It’s sad, but much of today’s news contains stories about the endangerment or extinction of a plant or animal, or even an outright environmental catastrophe. Contrary to that trend, when I recently stumbled on an article about efforts to restore the endangered American chestnut tree to a place of importance in our forests, I immediately thought,
“This is a story Southern gardeners will appreciate, because they well know about the loss of much of the South’s longleaf pine population and other species due to over harvesting or disease.” The chestnut story seemed, at first, to be a simple “good news” report with a “lived happily ever after” ending. I soon learned, although a happy ending indeed seems possible, the end is still years in the future. So, this article is presented as a brief history of the American chestnut, and as an update on and praise for the work of dedicated researchers who are faced with many complications and frustrations in their efforts to restore it once again to prominence in our forests.
Prior to 1900, the American chestnut tree was the dominant species in forests from Maine to Georgia and Alabama. Because of its size and rugged trunk, it was often called the “Redwood of the East.” One of every four trees in Appalachian forests was a chestnut, and it was said to be “the most useful tree in the forest.” Its leaves were thought to have medicinal value – the “Chestnuts Roasting over an Open Fire” that we hear about in song at Christmas provided an abundance of food for wildlife and a valuable crop for farmers. Its strong, rot–resistant wood was used for furniture, fences, utility poles and building material. It was also a source of tannin used in curing leather, and it was valued and impressive in many landscapes.
Enter the Bad News
In 1904, the Bronx Zoo in New York noticed a blight affecting many chestnut trees that lined the roads in the zoo. The disease caused wilting leaves, large cankers and splitting bark followed by the death of the trunk and limbs. Roots were not affected, so they often sent up new shoots as high as 20 feet, but sadly, they too were destined to die.
The blight spread rapidly – as much as 50 miles per year killing nearly all chestnuts in its path. Quarantines and many chemical controls were tried, but all proved ineffective. Lumbermen became so frantic they started cutting down all remaining trees for the lumber before they too were infected. It was truly a catastrophe. Less than fifty years after the tree was at the peak of its commercial value, an estimated 3.5 billion trees had been lost to a fungus that had been accidentally brought to this country from Japan and China in horticultural products.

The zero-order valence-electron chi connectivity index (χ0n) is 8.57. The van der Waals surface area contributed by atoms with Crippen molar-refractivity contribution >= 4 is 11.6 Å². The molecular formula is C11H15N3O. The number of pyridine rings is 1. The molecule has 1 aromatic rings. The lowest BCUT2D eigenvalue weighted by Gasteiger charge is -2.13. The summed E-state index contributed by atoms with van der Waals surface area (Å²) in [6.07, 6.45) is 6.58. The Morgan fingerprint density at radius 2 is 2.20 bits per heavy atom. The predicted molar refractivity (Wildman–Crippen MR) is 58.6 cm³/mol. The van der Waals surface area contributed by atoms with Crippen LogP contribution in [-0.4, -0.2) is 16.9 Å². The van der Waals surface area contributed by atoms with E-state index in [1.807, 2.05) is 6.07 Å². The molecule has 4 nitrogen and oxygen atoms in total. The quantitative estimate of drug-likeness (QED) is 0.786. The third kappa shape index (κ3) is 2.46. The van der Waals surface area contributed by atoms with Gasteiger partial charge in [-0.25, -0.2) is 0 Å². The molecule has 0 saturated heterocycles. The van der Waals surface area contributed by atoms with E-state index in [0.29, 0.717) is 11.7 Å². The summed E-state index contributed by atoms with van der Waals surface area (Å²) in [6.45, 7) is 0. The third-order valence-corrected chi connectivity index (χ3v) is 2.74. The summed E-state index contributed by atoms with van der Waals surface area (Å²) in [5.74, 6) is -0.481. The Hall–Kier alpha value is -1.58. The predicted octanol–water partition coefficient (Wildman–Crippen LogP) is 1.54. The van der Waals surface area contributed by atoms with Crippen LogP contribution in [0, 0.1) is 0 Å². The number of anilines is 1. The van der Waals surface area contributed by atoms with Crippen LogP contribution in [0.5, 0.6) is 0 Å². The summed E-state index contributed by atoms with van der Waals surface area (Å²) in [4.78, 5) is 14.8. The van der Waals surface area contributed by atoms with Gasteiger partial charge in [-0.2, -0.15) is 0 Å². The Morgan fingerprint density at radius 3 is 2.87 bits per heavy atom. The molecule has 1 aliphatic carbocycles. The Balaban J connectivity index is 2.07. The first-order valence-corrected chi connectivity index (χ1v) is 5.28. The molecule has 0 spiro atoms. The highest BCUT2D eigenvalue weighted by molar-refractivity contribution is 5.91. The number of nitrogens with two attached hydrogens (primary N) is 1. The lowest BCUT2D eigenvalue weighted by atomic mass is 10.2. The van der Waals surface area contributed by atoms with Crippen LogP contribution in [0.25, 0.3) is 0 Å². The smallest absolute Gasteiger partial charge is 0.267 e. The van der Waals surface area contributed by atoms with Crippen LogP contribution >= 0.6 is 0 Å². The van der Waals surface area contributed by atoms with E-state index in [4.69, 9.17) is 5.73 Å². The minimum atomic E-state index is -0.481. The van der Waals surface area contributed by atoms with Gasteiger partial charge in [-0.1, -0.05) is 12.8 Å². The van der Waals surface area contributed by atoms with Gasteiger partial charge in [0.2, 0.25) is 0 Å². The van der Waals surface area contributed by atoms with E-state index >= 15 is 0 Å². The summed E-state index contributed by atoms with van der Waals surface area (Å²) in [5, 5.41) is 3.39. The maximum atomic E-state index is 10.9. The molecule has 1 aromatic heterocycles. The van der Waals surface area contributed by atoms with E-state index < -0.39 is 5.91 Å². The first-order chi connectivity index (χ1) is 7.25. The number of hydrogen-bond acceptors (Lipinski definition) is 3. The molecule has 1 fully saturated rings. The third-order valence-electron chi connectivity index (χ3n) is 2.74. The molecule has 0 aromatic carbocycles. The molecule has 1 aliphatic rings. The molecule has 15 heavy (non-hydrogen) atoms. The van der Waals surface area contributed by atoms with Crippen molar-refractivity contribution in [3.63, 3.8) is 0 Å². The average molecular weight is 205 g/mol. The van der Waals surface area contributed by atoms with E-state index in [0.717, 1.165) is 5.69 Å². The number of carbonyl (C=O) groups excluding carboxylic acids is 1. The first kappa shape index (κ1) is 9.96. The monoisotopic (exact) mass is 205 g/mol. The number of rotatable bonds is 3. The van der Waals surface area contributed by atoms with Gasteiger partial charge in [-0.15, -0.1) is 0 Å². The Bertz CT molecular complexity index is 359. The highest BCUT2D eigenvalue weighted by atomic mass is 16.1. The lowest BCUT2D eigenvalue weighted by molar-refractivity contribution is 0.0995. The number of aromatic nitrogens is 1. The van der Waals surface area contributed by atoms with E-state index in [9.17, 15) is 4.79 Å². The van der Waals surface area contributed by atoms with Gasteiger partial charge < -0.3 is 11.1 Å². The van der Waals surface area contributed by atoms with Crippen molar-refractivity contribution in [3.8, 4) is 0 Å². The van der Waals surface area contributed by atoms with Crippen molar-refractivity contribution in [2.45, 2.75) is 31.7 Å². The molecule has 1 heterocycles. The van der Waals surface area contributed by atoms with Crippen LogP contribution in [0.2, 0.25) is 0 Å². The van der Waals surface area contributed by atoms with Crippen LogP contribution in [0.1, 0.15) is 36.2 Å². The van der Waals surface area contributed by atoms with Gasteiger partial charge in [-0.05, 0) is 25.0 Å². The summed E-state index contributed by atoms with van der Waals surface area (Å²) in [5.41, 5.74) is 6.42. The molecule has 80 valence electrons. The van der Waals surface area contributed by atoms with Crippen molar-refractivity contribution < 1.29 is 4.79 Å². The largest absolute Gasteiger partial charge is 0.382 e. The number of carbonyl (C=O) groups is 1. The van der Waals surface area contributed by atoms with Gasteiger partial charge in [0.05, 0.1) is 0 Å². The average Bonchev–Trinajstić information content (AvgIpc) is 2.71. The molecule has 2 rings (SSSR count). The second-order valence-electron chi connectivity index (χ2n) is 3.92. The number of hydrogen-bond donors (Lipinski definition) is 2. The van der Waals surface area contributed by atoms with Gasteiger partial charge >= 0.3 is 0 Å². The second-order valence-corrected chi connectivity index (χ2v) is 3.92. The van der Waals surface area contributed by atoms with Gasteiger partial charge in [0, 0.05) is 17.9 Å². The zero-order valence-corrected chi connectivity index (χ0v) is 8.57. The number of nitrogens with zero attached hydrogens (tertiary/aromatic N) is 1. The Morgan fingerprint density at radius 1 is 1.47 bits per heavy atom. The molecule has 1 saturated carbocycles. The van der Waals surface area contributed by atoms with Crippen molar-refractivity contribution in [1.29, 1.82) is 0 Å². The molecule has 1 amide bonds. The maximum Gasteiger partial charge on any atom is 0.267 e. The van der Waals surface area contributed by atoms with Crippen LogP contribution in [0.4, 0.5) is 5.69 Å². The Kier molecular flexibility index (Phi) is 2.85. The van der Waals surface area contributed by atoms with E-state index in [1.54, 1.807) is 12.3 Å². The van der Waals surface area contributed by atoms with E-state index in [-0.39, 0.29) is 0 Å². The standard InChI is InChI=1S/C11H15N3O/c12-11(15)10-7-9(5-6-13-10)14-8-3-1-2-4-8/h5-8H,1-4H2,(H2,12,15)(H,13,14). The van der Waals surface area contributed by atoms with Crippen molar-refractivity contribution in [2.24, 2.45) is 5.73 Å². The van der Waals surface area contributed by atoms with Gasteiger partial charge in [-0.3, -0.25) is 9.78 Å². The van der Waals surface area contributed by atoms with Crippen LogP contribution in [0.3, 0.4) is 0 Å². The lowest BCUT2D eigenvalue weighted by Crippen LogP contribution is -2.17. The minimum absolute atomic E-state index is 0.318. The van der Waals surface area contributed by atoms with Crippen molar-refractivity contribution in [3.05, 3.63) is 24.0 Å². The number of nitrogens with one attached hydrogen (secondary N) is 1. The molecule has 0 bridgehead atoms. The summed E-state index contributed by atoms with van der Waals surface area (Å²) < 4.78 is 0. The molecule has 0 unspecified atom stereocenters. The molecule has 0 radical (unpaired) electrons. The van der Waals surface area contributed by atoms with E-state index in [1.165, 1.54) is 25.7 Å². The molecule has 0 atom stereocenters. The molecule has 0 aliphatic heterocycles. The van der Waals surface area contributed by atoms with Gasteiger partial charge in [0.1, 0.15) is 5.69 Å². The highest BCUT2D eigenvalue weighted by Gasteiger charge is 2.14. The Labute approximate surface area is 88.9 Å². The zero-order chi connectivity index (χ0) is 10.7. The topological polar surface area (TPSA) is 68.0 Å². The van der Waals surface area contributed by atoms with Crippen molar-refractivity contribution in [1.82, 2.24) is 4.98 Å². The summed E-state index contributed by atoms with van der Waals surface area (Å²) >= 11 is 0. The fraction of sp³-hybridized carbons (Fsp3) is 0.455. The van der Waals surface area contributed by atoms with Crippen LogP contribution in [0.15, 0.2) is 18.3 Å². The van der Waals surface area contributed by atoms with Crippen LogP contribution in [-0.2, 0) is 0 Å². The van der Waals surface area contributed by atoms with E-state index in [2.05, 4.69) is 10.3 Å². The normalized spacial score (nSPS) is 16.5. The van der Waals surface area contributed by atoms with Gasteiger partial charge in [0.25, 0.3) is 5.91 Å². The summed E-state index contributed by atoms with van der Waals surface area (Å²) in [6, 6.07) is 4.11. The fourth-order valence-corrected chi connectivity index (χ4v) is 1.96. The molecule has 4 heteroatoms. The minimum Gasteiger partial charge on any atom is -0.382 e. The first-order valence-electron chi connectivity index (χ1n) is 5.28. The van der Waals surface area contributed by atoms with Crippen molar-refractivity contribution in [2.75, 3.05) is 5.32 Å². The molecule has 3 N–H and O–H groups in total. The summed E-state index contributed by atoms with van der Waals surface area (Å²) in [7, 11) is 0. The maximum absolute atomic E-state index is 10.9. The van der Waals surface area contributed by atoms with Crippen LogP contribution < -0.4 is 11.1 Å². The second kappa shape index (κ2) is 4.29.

Scientists soon realized the only hope of saving the tree was to breed a disease-resistant variety. Early attempts at this were a short-lived federal government breeding project, and one begun in the 1970s by the Connecticut Agricultural Experiment Station where American chestnuts were crossed with disease-resistant Asian varieties. The Connecticut project continues today. This breeding program uses the “backcross” method in which the crossing and re-crossing is done over six or more generations in order to create fully resistant trees that are 15/16 American chestnut. This is quite a simplification of the process since many in-process checks are needed to assure resistant genes are passed on.
Because a generation is about six or seven years, and because of the need for testing of each generation to prove that the process has indeed been successful, seeds and disease-resistant 15/16 American chestnuts may not be widely available to the general public until about 2020.